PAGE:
“Matt is the smartest baseball guy I know,” Lee said. “He talked about what he wanted to do with our pitching staff and I knew he was the guy I wanted.”

The rest, as they say, is history.

The Cougars’ pitching staff quickly became the strength of the team and one of the top staffs in the country. In 2014, the pitching staff helped carry the Cougars to one of the best seasons in program history. Charleston advanced to the NCAA Lubbock Super Regional behind a phenomenal weekend rotation made up of a redshirt sophomore and two true freshmen. The Cougars broke a number of school records in ERA (2.73), opposing batting average (.224), walks per nine innings (2.55), WHIP (1.10) and tied the school record for saves (20). The Cougars’ ERA ranked No. 18 in the nation, the WHIP ranked seventh and the strikeout-to-walk ratio of 2.89 ranked No. 9 in the country.

“Matt has very high standards and expects his guys to meet those standards,” Lee said. “I don’t think there’s anyone better at getting more out of a kid than Matt Heath. He sets the bar so high and then makes sure they reach all of their goals.”

When Lee left for Clemson last summer, Heath could have gone with him as the Tigers pitching coach. He was offered both jobs — Clemson pitching coach and College of Charleston head coach — within hours of each other.

“Toughest decision of my life,” Heath said. “Monte’s my best friend, and not being able to work with him on a daily basis was going to be tough, but I decided the time was right for myself and my family to be a head coach.”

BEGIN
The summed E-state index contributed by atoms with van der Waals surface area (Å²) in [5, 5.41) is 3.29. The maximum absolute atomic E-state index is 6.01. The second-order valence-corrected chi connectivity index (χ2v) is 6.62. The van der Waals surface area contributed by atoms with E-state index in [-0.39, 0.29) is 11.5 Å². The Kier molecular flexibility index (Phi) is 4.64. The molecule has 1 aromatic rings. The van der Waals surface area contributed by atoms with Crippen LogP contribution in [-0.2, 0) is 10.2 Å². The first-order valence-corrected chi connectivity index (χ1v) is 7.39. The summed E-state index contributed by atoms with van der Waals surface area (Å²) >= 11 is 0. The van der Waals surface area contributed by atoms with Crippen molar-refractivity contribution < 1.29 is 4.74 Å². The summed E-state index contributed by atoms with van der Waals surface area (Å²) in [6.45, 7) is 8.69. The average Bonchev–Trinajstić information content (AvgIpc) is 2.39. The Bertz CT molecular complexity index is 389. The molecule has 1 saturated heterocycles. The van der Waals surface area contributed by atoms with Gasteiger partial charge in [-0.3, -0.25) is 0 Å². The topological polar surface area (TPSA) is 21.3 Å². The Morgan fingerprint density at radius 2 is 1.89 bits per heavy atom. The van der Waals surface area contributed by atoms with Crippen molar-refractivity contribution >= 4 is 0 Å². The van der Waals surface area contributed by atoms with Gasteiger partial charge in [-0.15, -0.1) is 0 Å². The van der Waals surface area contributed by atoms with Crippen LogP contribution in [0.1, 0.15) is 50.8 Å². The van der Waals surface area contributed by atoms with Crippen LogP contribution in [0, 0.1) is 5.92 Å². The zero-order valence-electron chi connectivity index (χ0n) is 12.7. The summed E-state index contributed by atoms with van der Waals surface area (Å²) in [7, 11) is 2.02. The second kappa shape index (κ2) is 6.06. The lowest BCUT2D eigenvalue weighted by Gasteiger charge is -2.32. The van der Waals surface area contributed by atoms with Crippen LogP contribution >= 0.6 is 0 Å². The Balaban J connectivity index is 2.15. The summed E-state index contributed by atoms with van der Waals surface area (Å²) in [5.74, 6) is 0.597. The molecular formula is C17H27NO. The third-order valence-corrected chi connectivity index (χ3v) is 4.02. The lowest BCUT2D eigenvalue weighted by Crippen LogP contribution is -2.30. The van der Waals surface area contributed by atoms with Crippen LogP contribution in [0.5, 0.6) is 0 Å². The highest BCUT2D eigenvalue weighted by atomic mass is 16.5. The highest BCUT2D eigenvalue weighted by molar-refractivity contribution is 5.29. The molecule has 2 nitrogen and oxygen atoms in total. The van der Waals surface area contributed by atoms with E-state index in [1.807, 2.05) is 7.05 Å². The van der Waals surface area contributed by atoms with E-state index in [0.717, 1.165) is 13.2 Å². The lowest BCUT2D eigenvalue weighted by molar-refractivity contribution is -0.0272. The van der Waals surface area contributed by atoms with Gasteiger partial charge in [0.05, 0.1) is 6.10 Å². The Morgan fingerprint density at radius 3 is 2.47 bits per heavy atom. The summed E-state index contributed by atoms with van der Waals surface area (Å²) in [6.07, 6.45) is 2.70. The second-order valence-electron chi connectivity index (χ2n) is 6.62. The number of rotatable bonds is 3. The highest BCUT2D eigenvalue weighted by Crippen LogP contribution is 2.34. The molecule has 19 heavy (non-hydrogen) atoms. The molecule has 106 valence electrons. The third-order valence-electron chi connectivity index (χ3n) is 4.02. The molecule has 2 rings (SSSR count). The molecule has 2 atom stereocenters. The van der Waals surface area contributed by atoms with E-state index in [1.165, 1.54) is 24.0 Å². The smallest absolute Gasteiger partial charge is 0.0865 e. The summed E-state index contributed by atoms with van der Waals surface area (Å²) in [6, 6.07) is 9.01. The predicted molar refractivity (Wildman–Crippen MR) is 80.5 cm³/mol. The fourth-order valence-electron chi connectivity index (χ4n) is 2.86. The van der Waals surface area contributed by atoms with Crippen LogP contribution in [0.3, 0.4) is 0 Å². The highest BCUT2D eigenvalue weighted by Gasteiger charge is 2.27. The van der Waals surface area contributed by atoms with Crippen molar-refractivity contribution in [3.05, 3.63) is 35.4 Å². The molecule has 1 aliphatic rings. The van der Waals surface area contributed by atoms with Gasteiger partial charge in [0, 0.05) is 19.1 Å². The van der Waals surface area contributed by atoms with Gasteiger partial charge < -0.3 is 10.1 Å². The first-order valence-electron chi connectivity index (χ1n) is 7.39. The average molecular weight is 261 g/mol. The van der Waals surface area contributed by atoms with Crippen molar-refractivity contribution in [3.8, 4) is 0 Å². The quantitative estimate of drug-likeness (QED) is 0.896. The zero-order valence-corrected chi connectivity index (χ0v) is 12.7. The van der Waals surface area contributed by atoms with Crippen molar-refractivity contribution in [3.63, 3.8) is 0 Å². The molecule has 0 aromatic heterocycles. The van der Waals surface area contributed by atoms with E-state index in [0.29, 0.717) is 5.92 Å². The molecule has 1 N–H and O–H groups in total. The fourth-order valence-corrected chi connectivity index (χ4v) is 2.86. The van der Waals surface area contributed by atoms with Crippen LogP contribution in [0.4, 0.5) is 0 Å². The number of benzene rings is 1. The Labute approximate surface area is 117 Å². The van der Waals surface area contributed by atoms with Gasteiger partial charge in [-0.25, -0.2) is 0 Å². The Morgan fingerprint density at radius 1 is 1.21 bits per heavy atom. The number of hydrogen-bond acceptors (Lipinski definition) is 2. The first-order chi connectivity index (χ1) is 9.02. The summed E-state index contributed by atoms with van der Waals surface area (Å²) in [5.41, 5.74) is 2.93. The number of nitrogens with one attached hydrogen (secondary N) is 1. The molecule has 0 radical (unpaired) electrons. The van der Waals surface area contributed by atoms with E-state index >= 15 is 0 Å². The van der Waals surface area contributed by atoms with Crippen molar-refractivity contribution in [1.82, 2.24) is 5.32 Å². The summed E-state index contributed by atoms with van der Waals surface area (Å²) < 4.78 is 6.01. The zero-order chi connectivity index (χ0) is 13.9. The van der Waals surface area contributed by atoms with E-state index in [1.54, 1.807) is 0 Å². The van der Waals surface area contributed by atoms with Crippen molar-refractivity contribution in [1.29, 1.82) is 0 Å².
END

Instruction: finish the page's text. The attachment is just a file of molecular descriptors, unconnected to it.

The current Cougars players couldn’t have been happier with Heath’s decision to stay in the Lowcountry.

“Coach Heath is a great hire for our program,” said redshirt sophomore Bailey Ober. “He holds a certain expectation for all of us players — one that pushes us to become better players on the field and better men off the field. I’m really excited for next season and can’t wait to get out there with the guys.”

Making the transition from assistant coach to head coach will have its share of bumps in the road, Heath admitted. While, he’ll still be involved with the pitchers, he knows he’ll have to spread himself around the field more.

“When you’re an assistant, your focus is on your guys and what they’re doing,” Heath said. “I wish there were two of me so I could be with the pitchers 24/7 and the hitters 24/7, but I can’t think like that. I’ll spend time with the pitchers like I used to, but I’m going to have be around the hitters as well. I think that’ll be the biggest adjustment for me.”

Heath, who finished his playing college career with LSU, said the lessons he learned from legendary LSU coach Skip Bertman will help him as a head coach.

“I think you take something from every coach you played for or worked with,” Heath said. “I’ve got to let my assistants do their job. The thing I learned from coach Bertman was how to manage people. He spent a lot of time with everyone. But he wasn’t in the cages all the time and he wasn’t in the pen every single day. He let his assistant coaches coach and spent a lot of time with everyone.”